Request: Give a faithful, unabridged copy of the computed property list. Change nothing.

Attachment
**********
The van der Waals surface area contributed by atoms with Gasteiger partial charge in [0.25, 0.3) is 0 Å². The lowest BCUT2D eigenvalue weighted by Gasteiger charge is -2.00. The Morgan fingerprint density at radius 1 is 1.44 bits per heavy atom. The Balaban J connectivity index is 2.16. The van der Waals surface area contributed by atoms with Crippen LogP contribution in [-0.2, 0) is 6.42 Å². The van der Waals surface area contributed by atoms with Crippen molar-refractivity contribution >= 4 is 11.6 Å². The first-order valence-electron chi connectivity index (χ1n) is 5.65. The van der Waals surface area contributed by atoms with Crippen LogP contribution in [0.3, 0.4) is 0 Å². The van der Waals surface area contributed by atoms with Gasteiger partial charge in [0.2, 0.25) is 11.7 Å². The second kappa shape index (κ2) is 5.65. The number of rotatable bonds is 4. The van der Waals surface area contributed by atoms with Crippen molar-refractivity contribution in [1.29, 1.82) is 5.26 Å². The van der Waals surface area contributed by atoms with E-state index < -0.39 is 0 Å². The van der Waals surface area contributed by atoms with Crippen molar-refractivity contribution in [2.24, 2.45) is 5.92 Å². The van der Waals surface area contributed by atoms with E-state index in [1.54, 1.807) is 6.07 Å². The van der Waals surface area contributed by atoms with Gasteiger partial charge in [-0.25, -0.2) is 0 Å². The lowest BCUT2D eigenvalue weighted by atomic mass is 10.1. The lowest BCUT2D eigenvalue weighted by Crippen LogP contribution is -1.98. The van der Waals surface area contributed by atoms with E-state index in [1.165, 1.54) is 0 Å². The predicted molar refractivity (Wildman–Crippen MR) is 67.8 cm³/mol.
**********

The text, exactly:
The van der Waals surface area contributed by atoms with Gasteiger partial charge in [0.25, 0.3) is 0 Å². The lowest BCUT2D eigenvalue weighted by Gasteiger charge is -2.00. The Morgan fingerprint density at radius 1 is 1.44 bits per heavy atom. The Balaban J connectivity index is 2.16. The van der Waals surface area contributed by atoms with Crippen LogP contribution in [-0.2, 0) is 6.42 Å². The van der Waals surface area contributed by atoms with Crippen molar-refractivity contribution >= 4 is 11.6 Å². The first-order valence-electron chi connectivity index (χ1n) is 5.65. The van der Waals surface area contributed by atoms with Crippen LogP contribution in [0.3, 0.4) is 0 Å². The van der Waals surface area contributed by atoms with Gasteiger partial charge in [0.2, 0.25) is 11.7 Å². The second kappa shape index (κ2) is 5.65. The number of rotatable bonds is 4. The van der Waals surface area contributed by atoms with Crippen molar-refractivity contribution in [1.29, 1.82) is 5.26 Å². The van der Waals surface area contributed by atoms with E-state index < -0.39 is 0 Å². The van der Waals surface area contributed by atoms with Crippen molar-refractivity contribution in [2.24, 2.45) is 5.92 Å². The van der Waals surface area contributed by atoms with E-state index in [1.54, 1.807) is 6.07 Å². The van der Waals surface area contributed by atoms with Gasteiger partial charge in [-0.25, -0.2) is 0 Å². The lowest BCUT2D eigenvalue weighted by atomic mass is 10.1. The lowest BCUT2D eigenvalue weighted by Crippen LogP contribution is -1.98. The van der Waals surface area contributed by atoms with E-state index in [1.165, 1.54) is 0 Å². The predicted molar refractivity (Wildman–Crippen MR) is 67.8 cm³/mol.